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Teva Shoes (not sandals!)

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Since 1984, when a Grand Canyon river guide invented a unique sport-oriented sandal with over-the-foot nylon straps, the Teva brand has been synonymous with open-toe footwear of all kind.

But the company, a division of Deckers Outdoor Corporation, dabbles in shoes as well.

Indeed, Teva’s line of shoes for hiking, trail running and water sports — which includes more than two dozen models — is a spread of gutsy innovation that can occasionally suffer from the overshadowing of the company’s eponymous sandal.


Standouts in the Teva (www.teva.com) shoe line include footwear that employs felt padding and linen materials; insoles made of cork and poured latex; meshy, drainable running shoes; water shoes with articulated toes; and sprint-minded trail runners that weigh less than 10 ounces per shoe.

This summer I put two Teva models to the test, my favorite being the X-1/C, a feathery trail runner that balances support with speed. Weighing about 10 ounces a shoe, the $90 X1/C is not overly built and padded. Toe bumpers and heel protection is minimal. You can feel a sharp stone or root through the shoe’s sole upon impact.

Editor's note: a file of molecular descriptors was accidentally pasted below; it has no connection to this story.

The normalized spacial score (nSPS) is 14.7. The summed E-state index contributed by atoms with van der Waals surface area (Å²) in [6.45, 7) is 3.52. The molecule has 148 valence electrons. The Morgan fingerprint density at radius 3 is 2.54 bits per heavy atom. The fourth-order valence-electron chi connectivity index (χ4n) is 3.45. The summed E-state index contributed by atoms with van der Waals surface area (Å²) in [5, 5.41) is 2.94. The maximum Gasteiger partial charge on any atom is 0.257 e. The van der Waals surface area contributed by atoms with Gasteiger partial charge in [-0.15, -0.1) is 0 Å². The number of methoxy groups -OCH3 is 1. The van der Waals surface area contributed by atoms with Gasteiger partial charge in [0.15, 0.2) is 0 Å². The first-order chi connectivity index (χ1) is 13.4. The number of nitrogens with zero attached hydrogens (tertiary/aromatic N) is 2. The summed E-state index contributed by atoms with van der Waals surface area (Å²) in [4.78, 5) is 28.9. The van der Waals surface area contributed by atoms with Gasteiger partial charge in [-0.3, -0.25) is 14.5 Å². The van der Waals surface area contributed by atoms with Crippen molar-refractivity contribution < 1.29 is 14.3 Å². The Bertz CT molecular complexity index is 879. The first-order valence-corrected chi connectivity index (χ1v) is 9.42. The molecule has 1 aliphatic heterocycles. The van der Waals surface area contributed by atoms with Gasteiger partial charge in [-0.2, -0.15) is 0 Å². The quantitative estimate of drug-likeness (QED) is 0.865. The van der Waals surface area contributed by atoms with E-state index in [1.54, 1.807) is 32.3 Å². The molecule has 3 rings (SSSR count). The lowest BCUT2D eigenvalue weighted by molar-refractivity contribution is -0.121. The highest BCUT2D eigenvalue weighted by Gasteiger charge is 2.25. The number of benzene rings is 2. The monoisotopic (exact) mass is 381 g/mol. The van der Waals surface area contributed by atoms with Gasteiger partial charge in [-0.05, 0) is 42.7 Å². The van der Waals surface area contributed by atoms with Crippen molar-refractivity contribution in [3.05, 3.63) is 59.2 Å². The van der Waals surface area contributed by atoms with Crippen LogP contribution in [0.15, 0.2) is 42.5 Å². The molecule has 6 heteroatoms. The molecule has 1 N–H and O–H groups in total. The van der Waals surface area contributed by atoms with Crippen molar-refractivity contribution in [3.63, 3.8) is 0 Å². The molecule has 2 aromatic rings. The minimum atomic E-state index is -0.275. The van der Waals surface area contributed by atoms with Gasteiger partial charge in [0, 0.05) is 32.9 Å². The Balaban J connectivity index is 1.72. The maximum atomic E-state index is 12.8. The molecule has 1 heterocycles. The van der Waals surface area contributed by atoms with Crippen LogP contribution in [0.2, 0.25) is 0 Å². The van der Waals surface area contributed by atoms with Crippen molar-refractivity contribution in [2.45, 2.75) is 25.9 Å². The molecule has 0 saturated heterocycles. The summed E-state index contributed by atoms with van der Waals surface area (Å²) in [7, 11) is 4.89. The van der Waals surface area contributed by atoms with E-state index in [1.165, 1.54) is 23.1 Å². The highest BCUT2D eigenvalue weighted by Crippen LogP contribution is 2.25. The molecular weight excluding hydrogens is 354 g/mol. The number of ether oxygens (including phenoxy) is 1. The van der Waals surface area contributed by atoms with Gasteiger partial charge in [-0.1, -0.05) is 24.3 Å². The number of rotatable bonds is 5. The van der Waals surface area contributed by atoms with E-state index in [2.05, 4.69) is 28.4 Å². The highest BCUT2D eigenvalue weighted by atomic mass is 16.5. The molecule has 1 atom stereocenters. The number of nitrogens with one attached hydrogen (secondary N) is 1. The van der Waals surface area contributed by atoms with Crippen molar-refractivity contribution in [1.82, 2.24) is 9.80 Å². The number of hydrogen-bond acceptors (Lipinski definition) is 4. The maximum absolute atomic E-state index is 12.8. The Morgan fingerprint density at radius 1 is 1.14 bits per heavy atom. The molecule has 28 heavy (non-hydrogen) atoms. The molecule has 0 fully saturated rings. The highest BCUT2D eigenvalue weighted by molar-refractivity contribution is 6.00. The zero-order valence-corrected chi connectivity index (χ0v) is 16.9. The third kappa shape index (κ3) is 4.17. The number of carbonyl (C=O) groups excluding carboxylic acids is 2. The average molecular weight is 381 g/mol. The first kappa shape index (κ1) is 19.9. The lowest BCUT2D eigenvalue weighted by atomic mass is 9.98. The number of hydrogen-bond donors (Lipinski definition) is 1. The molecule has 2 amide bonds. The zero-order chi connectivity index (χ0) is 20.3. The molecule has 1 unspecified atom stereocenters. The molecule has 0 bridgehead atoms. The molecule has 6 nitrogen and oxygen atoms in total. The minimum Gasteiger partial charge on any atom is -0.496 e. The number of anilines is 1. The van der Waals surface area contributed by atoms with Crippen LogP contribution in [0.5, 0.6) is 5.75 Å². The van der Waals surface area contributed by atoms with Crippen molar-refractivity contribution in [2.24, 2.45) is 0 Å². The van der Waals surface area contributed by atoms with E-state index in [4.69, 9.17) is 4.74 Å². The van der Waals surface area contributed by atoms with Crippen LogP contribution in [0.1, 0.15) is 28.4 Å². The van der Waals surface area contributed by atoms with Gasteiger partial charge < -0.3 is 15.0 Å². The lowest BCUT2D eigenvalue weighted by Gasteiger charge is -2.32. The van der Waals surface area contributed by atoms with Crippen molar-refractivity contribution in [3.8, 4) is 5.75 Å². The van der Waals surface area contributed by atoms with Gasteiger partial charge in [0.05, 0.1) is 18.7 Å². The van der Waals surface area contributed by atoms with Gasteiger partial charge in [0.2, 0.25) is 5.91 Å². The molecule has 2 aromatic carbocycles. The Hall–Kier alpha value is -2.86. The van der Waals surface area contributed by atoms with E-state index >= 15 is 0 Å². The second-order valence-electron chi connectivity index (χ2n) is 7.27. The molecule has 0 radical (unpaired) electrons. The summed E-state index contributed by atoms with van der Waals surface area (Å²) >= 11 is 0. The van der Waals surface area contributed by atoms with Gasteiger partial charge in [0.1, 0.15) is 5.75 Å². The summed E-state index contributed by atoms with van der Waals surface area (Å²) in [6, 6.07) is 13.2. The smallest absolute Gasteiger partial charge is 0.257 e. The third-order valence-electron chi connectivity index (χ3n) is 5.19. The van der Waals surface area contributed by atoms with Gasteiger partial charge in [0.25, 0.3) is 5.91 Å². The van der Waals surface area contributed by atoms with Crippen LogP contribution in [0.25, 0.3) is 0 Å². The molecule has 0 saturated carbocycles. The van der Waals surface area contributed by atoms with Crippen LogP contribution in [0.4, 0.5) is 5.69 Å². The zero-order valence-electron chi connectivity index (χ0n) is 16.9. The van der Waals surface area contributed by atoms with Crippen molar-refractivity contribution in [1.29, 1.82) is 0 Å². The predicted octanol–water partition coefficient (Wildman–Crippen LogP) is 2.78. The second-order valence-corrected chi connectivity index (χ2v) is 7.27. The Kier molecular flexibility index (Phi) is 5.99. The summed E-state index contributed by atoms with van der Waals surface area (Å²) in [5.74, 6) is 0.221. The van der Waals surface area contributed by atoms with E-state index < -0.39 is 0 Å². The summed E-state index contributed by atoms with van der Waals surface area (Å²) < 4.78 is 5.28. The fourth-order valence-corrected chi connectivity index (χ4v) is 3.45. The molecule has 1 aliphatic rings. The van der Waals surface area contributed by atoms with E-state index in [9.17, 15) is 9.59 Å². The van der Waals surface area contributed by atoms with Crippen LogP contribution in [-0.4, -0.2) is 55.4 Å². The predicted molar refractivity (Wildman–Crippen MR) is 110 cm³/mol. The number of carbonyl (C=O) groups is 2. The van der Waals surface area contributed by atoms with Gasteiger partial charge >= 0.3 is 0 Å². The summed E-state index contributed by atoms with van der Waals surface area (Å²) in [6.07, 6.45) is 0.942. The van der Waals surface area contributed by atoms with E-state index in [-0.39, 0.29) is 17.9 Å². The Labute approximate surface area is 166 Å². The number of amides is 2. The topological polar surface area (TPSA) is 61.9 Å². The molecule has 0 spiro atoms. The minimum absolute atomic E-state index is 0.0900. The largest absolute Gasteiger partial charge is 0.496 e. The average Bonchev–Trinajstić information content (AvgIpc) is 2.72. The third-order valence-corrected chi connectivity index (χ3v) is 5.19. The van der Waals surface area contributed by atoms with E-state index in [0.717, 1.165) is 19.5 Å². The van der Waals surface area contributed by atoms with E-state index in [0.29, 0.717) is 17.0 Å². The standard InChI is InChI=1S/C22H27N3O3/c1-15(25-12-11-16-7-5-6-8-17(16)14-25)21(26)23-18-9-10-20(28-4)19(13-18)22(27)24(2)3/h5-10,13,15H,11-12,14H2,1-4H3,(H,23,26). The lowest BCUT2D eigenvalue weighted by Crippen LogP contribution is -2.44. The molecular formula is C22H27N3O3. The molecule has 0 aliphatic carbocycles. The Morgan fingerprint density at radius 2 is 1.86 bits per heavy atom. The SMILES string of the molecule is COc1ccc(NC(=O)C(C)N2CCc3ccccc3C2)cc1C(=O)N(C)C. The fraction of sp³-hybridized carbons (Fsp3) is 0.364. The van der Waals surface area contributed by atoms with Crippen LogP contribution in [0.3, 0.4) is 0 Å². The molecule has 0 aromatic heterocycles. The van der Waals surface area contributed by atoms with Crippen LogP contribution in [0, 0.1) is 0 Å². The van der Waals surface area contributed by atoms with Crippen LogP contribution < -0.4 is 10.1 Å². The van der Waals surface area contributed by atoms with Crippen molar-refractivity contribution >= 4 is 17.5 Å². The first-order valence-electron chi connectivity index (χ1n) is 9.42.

But for their purpose — fast and unencumbered trail runs — I found the X1/C’s pared-down design to be about perfect. They support just enough and don’t overdo the protection. They breath well. The sole is minimal, though with just enough traction. The lacing system lets you dial in a good fit.

Experienced trail runners will feel fast on their feet and nimble in these shoes. Newbies may want to look to something with more support.


Durability, as with many featherweights, is mediocre for the X1/C. In my tests, after about 75 miles on the shoes, the outer rubber on the sole began to delaminate slightly on the edges in a couple places. These tiny dings do not affect performance, though they are aesthetically worrisome.

Teva shoe No. 2 in my closet this summer was the Terra Wraptor, a stable hiker that employs Gore-Tex XCR fabric to make the shoes waterproof. I stood in an icy mountain stream in these shoes for one full minute, and not a drop of water soaked through the shiny face fabric.

On the foot, the $125 Terra Wraptor feels solid and looks serious. Each shoe weighs about 15.5 ounces. A pull-cord lacing system cinches quick and easy, no tying required. Its over-the-top, ratchet-equipped buckle lets you click the shoes tight, keeping your heel firmly down and secure in the shoe.

The Terra Wraptor’s outsole is unique as well: Teva designed a flexible web of rubber studs interspersed with tabs of lightweight and soft felt-like material to provide grip and flexibility without the extra weight of a solid-rubber sole.

Hikers looking to switch from a boot to a shoe would do well trying out the Terra Wraptor. It has support, protection and breathability, though not an ounce of extra weight.

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